Survey reveals increasing public trust in Water Enforcement

A community benchmarking survey commissioned by the Natural Resources Access Regulator (NRAR) revealed attitudes toward water enforcement in NSW have improved since NRAR’s inception in April 2018.

The survey heard from 1,000 members of the general public, 1,000 water licence holders and 40 stakeholder groups, including Indigenous, environmental, industry and government groups, within the water community.

According to the survey results, 60 per cent of water licence holders and 49 per cent of the general public believed that the compliance and enforcement of water laws had been historically mismanaged in NSW.

Now however, 67 per cent of the general public, 56 per cent of water licence holders and 53 per cent of stakeholder groups reported feeling confident in the enforcement of water laws.

Almost 70 per cent (67%) of water licence holders reported feeling fairly confident in their knowledge of water laws. However, less than half of the general public (49%) understood the consequences of breaching those laws.

Grant Barnes, NRAR’s Chief Regulatory Officer, says that although they are pleased with the results, the regulator recognises more can be done to increase public confidence and help water users to better understand the rules.

“One of our key priorities as the independent NSW water regulator is to ensure every water user – whether they be agricultural businesses, landholders, irrigators or local councils – are equipped with the tools they need to comply with our water laws,” said Mr Barnes.

“That’s why we recently recruited an additional 28 routine monitoring field officers in Tamworth, Dubbo and Deniliquin who are meeting with up to 5000 water users, providing them with educational resources and discussing water compliance.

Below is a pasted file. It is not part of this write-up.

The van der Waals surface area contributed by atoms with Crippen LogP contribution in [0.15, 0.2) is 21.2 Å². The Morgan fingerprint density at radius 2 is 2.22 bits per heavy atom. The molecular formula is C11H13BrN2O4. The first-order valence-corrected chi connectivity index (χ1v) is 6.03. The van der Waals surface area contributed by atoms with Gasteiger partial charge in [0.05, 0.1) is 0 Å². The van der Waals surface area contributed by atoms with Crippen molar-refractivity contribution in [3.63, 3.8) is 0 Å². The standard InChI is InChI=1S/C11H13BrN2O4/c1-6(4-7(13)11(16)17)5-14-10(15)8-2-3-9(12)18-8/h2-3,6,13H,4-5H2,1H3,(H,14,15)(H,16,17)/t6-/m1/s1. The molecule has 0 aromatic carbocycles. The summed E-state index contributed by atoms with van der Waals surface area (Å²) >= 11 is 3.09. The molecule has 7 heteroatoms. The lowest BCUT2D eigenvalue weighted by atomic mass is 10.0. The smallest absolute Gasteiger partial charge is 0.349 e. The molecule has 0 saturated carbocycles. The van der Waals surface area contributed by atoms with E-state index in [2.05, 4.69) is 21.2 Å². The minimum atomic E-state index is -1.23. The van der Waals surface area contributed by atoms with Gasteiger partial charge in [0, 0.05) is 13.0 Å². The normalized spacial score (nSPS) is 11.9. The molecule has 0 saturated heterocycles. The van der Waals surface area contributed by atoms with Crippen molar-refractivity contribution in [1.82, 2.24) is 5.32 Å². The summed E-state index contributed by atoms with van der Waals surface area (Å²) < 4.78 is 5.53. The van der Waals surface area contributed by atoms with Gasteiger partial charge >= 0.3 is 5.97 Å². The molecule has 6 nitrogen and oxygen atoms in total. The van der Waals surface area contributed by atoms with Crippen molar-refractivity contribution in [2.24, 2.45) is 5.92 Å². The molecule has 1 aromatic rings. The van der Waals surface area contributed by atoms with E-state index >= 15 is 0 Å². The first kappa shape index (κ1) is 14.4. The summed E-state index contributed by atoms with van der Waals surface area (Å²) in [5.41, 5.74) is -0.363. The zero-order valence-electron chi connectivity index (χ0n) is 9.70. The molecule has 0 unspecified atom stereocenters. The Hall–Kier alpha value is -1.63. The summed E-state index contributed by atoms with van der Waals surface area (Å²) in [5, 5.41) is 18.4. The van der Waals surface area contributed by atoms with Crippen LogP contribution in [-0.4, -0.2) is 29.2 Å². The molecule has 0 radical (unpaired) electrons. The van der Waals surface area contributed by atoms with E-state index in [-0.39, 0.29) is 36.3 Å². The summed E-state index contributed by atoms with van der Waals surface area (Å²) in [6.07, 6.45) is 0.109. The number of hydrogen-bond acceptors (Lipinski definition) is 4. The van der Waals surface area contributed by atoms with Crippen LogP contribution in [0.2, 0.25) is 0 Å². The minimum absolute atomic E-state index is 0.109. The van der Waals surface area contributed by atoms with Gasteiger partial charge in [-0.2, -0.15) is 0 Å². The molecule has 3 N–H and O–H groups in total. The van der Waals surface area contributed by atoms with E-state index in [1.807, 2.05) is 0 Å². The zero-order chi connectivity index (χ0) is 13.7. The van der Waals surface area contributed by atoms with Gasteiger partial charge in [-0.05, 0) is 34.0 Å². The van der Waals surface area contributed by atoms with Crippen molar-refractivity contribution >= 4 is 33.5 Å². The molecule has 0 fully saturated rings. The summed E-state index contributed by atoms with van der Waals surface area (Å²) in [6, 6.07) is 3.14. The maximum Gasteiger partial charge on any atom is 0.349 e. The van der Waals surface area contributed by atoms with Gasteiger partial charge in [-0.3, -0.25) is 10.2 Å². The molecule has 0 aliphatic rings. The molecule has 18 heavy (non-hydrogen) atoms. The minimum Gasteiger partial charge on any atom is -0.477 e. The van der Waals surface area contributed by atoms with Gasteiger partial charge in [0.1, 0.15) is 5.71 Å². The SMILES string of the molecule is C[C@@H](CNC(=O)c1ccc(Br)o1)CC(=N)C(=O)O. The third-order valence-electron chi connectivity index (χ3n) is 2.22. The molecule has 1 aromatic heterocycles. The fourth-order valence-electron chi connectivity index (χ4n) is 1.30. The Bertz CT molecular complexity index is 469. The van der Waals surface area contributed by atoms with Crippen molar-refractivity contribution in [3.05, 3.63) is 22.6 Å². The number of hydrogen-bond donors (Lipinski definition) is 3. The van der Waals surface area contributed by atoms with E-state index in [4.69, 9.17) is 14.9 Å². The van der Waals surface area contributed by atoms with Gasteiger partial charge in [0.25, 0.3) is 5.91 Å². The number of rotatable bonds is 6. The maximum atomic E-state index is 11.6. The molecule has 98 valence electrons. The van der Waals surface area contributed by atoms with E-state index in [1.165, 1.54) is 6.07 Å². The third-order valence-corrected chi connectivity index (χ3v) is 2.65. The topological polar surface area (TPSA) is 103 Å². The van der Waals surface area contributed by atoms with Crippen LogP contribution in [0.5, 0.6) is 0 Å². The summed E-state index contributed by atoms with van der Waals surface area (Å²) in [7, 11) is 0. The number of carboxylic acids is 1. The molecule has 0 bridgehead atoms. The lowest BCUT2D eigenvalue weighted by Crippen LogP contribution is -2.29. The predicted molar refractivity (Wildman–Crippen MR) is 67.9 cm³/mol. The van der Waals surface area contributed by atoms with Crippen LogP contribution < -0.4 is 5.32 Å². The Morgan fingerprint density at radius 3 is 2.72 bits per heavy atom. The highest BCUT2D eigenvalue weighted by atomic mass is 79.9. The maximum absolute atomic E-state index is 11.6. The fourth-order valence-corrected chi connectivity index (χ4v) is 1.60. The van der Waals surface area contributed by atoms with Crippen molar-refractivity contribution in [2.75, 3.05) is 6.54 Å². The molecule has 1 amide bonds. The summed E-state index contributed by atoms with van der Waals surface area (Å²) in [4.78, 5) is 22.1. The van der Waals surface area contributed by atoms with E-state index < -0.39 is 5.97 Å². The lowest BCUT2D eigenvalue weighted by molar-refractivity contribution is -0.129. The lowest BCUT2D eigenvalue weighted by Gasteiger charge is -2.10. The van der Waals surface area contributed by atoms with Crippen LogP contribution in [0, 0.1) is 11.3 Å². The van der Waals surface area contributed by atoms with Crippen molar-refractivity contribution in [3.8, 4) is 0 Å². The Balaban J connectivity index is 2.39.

“This vital work brings our state’s laws to the front of water users’ minds, and the educational material we provide will help to keep it there.”

The survey also showed a lack of awareness of NRAR, with only 26 per cent of the general public and 19 per cent of water licence holders reported knowing what NRAR is.

“We want the community to know we are working hard to ensure our water resources are protected and shared fairly for generations to come and we will continue to keep them informed about our activities,” Mr Barnes continued.

There was also widespread consensus (mean importance scores ranging from 8.4 to 9.5 out of 10) that it was very important for NSW water laws to be enforced.

“Communities across NSW expect a fair, transparent and enforceable compliance regime to prevent unlawful water take and that is what we are delivering,” Mr Barnes said.

“We still have a way to go, but we are on the right track. We have invested in people, technology and partnerships to ensure equitable water use for all, and we don’t shy away from taking enforcement action where appropriate.

“Since our inception, we have commenced 26 prosecutions, 12 of which have been finalised with the vast majority returning a positive result for the state of NSW.

“We want to thank the water community for supporting us and working with us to protect our water resources,” Mr Barnes concluded.

To view the community benchmarking survey results, visits NRAR’s website at industry.nsw.gov.au/nrar. Go to ‘Reports and data’, then ‘NRAR community benchmarking survey‘.

To see the work NRAR does, go to its public register on the NRAR website industry.nsw.gov.au/nrar. Go to ‘Reports and data’, then ‘NRAR Public Register’.

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